I suppose Space Sickness (EH?60) by Foust! could also be perceived as an endurance test, but at least this collection of ten electronic music experiments is lively and varied. Experimental electronic music has been blighted with “outer space” interpretations by bewildered audiences pretty much for the entire 20th century, and Scott Foust appears to be knowingly making fun of this trend with his explicit album and track titles here. Half of the tracks are quite short, and they vanish into the ether once they have made their presence known after three or four minutes. All of them throb, pulsate and jangle like the engines of a UFO, or could be interpreted as radio messages beamed from the console of such an extraterrestrial visitor. Scott Foust has attempted to inflict 77 minutes’ worth of a single unvarying example of this sort of thing on us in the form of 2010’s Jungle Fever, so it’s a relief to get our mitts onto a musical proposition that is more accommodating, less relentless. Space Sickness is raw and direct, and also has a more “throwaway” feel than the records he makes with Idea Fire Company. However, it’s possible the minimal hands-off approach will annoy some; at times it feels like Foust has found an interesting Korg setting or shortwave radio band and simply walked away after setting it in motion, and the steadfast refusal to vary the pitch or tone will send other listeners into a state of puzzled boredom. Me, I like it!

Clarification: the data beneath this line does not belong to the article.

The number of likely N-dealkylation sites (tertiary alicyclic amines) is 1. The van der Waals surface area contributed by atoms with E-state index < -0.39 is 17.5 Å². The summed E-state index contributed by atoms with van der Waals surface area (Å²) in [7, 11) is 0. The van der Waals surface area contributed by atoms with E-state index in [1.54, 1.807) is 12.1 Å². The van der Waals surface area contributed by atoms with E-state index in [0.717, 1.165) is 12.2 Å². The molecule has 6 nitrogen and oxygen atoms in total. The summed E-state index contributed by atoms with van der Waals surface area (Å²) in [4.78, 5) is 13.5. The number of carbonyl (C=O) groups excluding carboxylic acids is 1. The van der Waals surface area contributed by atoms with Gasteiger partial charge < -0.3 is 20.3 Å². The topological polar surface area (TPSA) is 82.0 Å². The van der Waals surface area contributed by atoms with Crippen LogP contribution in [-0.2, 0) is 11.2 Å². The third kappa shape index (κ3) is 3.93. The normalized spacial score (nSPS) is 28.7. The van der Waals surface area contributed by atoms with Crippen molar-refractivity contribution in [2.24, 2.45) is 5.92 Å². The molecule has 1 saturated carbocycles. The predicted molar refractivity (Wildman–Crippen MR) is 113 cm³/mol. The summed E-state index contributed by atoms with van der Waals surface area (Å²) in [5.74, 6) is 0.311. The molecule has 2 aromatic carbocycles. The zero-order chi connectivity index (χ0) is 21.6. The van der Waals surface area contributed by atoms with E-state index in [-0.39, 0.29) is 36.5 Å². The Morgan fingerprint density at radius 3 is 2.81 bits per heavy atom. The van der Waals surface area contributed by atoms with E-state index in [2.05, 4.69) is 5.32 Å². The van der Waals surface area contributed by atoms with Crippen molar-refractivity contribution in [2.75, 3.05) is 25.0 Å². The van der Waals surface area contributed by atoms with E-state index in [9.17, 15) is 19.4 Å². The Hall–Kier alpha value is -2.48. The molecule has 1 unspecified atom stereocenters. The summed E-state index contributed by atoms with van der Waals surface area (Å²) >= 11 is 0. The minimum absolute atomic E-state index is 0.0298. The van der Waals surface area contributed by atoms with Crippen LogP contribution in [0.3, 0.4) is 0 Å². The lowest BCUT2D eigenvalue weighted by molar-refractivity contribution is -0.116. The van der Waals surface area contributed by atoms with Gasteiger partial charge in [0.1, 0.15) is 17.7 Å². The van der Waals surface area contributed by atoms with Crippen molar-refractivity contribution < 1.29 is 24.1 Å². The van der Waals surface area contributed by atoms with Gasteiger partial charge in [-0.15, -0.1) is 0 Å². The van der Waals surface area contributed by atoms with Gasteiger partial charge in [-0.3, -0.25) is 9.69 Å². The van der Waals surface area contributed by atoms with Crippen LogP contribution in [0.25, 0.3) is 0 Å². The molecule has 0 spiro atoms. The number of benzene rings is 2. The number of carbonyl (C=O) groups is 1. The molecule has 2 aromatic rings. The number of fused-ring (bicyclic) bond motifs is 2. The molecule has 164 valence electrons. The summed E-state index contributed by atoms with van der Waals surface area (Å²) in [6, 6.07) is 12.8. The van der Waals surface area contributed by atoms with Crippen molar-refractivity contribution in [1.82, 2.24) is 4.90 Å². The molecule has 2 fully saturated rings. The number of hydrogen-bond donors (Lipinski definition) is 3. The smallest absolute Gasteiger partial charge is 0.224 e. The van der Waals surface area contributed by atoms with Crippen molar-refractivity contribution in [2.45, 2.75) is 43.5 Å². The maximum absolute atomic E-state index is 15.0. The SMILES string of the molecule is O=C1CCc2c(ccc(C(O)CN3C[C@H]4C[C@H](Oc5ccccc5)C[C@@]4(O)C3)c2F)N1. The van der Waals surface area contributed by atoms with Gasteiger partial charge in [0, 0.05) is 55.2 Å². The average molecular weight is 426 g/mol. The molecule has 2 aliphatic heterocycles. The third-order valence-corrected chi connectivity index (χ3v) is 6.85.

Here’s the last item from the Canadian bundle sent in January by & Records in Montreal. Compared with others in the batch, Pal√©tuvier (Rouge) (&13) is quite a dark horse, with an opaque and mysterious feel embroiled in its shady rumblings right from the get-go. It’s also one of the more spartan records on the label, created with just one sampler, woodwinds, and percussion, to create skeletal and spine-chilling effects. Minimal clarinet and saxophone tones are underpinned by perfunctory percussive notes, and the electronic component adds a thick pallor of clammy gloom with its seething inhuman fuzz. Like Eloine and Siegel, the trio of Diane Labrosse, Philippe Lauzier and Pierre Tanguay also speak a private language between themselves, but in their case they’re more able to communicate something of their own interior cloudiness to the outside world. The theme of the record refers to a species of tropical tree, apparently characterised by its incredible hardiness and ability to sink its roots deep into the most inhospitable and watery terrain. If you’re inclined to doubt this, then take a gander here. Musically, the trio succeed in conveying a true “Heart Of Darkness” soundscape with their playing, painting a dark green hell where we can feel the moss and fungus dripping down our backs, and Werner Herzog is never more than five feet away in his questing canoe. The music also suggests the grandeur, the solitary and unknowable nature of these grand old men of the forest who probably keep the secrets of the ancients locked up in their thick bark. Truly atmospheric!